Last British Priest Father Ian Weathrall of North India dies
A British missionary Father Ian Weathrall, who was of Scottish origin, closely associated with India’s premier educational institution, St. Stephen’s College, died in Delhi after a long battle with cancer. He was 91 years when he died on Tuesday. He was the last British member of the Brotherhood, a religious congregation of the Church of North India (CNI). The funeral held on May 04, at the Cathedral of Redemption near the Rashtrapati Bhavan. He joined the Brotherhood of the Ascended Christ, an Anglican community of priests, in 1951 and lived in their Delhi house until his death.
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As head of the Brotherhood, he was a member of the supreme council of St. Stephen’s College until death and a member of the governing body of St Stephen’s Hospital, a top healthcare institution in Old Delhi, where he died. He first came to know India during the Second World War as an officer in the 16th Punjab Regiment. After the war, the Scottish obtained a degree in theology from Kings College London and served as an assistant priest in Southampton for a short time.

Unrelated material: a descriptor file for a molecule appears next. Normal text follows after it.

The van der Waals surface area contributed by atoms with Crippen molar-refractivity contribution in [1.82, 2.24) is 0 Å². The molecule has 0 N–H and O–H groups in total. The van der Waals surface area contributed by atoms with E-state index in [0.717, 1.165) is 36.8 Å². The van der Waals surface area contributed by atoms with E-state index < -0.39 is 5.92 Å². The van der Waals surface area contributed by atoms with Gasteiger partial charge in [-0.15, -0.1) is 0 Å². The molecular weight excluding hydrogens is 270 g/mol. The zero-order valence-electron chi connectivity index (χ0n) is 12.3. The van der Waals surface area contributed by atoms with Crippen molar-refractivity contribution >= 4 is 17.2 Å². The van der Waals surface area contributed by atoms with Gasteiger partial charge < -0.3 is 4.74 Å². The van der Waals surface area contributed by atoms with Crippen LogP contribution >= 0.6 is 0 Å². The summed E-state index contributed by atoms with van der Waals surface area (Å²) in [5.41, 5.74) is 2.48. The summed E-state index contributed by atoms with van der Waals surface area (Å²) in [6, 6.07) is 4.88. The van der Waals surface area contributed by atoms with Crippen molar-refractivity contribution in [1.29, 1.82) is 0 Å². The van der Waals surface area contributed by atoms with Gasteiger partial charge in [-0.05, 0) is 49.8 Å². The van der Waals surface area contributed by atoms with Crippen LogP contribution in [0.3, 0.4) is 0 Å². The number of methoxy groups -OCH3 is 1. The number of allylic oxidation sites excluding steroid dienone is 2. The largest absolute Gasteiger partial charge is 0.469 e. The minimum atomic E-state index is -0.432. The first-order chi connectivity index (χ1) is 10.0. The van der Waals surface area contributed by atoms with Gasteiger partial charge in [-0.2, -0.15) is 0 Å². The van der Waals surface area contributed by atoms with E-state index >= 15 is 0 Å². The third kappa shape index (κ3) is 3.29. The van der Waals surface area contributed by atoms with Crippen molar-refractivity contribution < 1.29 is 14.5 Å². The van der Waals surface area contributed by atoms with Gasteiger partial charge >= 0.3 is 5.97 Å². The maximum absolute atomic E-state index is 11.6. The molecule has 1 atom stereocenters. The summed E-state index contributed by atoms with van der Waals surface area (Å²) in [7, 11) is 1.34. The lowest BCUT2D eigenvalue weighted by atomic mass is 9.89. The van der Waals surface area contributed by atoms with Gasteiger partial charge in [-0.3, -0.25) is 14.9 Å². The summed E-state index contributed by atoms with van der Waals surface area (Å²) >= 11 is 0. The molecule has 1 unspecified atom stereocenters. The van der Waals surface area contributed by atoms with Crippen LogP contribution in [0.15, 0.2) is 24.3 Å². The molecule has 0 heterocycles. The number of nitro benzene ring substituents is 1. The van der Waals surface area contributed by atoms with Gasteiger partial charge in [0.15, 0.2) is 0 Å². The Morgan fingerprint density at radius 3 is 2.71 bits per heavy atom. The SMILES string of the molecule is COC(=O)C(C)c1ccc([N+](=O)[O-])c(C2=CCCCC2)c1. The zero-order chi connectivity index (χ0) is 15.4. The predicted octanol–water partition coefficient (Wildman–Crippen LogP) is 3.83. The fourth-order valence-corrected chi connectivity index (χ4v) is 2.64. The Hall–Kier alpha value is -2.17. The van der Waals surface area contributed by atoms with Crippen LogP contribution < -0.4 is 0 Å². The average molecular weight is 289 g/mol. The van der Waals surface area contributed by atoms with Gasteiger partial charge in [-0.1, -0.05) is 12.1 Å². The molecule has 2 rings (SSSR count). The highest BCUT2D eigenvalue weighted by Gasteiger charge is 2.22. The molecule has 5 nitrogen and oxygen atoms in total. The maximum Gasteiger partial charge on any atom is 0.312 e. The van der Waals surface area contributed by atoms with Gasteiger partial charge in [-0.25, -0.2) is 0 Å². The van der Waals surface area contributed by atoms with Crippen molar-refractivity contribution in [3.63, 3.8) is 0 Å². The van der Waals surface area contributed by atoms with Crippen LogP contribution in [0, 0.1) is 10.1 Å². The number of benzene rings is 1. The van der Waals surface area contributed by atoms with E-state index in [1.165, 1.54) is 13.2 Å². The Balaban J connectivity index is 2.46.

He then returned to India, but retained his ties with Scotland returning there every year, says Mark Tully, a renowned British journalist based in New Delhi. According to Tully, who attends the services at the cathedral, the priest was renowned for his magnificent voice and the way he managed to pack so much into commendably brief sermons. “Although he set himself the highest standards, he was warm, gentle, and generous with anyone who went to him when in doubt or trouble,” the British journalist who has spent more than three decades in India.
The Brotherhood is now deeply involved in social work in East Delhi, providing education for deprived children, care for the elderly, and for leprosy patients too, among other services. Ian was the pioneer of this social service. He had served as the vicar of the historic St James Church in old Delhi where leprosy patients wait outside for alms.
The Brotherhood now has one bishop, three presbyters, one lay-brother and two lay probationers who belong to the Church of North India. The Delhi Brotherhood Society was set up in 1975 to organize social development project in the poorest parts of the Indian national capital. It has started programs of community health, education, vocational training and programs for street and working children.